Why is ‘Black Friday’ called ‘Black Friday’?

The term, which has spread from the US to the rest of the world, was originally not positive

Shoppers walk past a shop offering Black Friday sales in Speyer, Germany on Friday. Photograph: EPA

Shoppers walk past a shop offering Black Friday sales in Speyer, Germany on Friday. Photograph: EPA


The word “black” in front of a day of the week has seldom meant anything good. Black Monday was the sell-off the day before the stock market crash of 1929, Black Tuesday, as well as the day of an even bigger crash in 1987. Black Wednesday was used to refer to a day of widespread air traffic snarls in 1954, as well as the day the British government was forced to withdraw a battered sterling from the European Exchange Rate Mechanism in 1992. Black Thursday has variously been used to describe days of devastating brush fires, bombings and athletic defeats, among other unpleasantness.

So how is it that the term Black Friday has come almost universally to denote joyous commercial excess, stupendous deals and big profits on the day when people head out to shop for Christmas after Thanksgiving in the US?

It wasn’t always this way. The New York Times first used the term Black Friday in an article in 1870 to refer to the day the gold market collapsed the year before. Ben Zimmer, executive producer of Vocabulary.com, who has researched and written about the term, says its association with shopping the day after Thanksgiving began in Philadelphia in the 1960s - and even then, the reference wasn’t positive.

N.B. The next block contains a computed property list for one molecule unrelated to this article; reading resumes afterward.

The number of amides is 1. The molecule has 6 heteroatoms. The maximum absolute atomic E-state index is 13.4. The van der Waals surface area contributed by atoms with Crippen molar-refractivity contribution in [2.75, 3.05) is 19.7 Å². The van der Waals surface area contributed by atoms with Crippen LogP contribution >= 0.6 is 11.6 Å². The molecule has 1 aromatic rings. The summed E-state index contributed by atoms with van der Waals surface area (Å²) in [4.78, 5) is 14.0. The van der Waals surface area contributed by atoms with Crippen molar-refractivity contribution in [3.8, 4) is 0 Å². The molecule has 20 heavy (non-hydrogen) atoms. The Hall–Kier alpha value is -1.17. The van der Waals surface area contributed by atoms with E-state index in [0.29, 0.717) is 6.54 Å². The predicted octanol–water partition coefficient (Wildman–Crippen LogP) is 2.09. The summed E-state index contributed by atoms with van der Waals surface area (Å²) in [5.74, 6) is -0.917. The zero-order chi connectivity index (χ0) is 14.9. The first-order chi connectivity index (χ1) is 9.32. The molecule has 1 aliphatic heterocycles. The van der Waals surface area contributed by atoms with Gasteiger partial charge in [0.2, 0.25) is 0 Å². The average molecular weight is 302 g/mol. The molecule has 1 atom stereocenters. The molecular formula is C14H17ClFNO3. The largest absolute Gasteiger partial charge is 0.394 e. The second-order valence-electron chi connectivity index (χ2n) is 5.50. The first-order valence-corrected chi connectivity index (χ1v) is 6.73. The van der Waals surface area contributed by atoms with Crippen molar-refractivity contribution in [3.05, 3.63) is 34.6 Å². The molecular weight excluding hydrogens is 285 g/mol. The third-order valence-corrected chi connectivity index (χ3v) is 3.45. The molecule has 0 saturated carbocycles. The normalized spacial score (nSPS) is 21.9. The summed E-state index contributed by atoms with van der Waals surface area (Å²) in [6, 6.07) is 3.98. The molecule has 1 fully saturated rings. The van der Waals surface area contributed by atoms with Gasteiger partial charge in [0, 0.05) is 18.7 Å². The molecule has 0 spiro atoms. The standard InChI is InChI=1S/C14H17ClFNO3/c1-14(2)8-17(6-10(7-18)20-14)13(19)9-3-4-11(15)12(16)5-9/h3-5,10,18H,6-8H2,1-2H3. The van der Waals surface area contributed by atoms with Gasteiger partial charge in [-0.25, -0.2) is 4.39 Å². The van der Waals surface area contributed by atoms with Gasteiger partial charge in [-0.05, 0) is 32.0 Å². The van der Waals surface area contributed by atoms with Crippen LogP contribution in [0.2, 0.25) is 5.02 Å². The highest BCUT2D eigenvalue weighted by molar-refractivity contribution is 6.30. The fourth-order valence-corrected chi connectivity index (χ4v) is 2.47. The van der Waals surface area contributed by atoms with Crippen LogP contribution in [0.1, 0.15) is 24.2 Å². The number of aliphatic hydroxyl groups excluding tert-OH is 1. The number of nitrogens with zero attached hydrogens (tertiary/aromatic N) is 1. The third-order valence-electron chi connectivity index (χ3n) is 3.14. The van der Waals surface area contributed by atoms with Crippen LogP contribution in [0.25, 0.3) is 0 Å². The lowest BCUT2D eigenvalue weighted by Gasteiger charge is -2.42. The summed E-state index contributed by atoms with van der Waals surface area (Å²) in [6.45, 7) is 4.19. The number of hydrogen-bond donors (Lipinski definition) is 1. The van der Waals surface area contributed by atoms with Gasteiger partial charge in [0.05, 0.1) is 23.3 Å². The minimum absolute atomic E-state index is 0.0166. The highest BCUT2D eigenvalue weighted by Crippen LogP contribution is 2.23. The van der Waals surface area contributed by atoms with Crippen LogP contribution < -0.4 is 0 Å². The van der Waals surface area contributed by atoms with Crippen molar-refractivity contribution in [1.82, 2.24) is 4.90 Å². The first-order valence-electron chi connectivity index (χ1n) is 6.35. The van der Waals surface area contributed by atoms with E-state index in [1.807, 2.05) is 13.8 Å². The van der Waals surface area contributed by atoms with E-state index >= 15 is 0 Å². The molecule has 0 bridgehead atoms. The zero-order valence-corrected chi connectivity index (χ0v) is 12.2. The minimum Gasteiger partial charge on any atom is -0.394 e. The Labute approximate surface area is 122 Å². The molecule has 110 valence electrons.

Traffic and other miseries

Local police took to calling the day Black Friday because they had to deal with bad traffic and other miseries connected to the throngs of shoppers heading for the stores. Needless to say, that usage didn’t sit well with local retailers. They tried, according to Mr Zimmer, to give the day a more positive name: Big Friday. That did not take, but eventually retailers - in Philadelphia and beyond - managed to spin a new connotation: The day retailers’ books went from red ink to black. Most consumers probably don’t know - and don’t care - about any of this. All they want are deals. The rebranding of Black Friday has been so successful that others (both in the US and around the world) have tried to spread the wealth across multiple days of the week as the Christmas shopping season has grown ever more competitive.

In 2005, Cyber Monday was introduced as the day online retailers offered big savings to Christmas shoppers. In 2010, American Express came up with “Small Business Saturday” to encourage people to shop (presumably with their AmEx cards) at independent local businesses the day after Black Friday.

And as retailers begin their Christmas promotions earlier and earlier, there have even been efforts to change the name of the day before Black Friday to Grey, Brown or Black Thursday.

– New York Times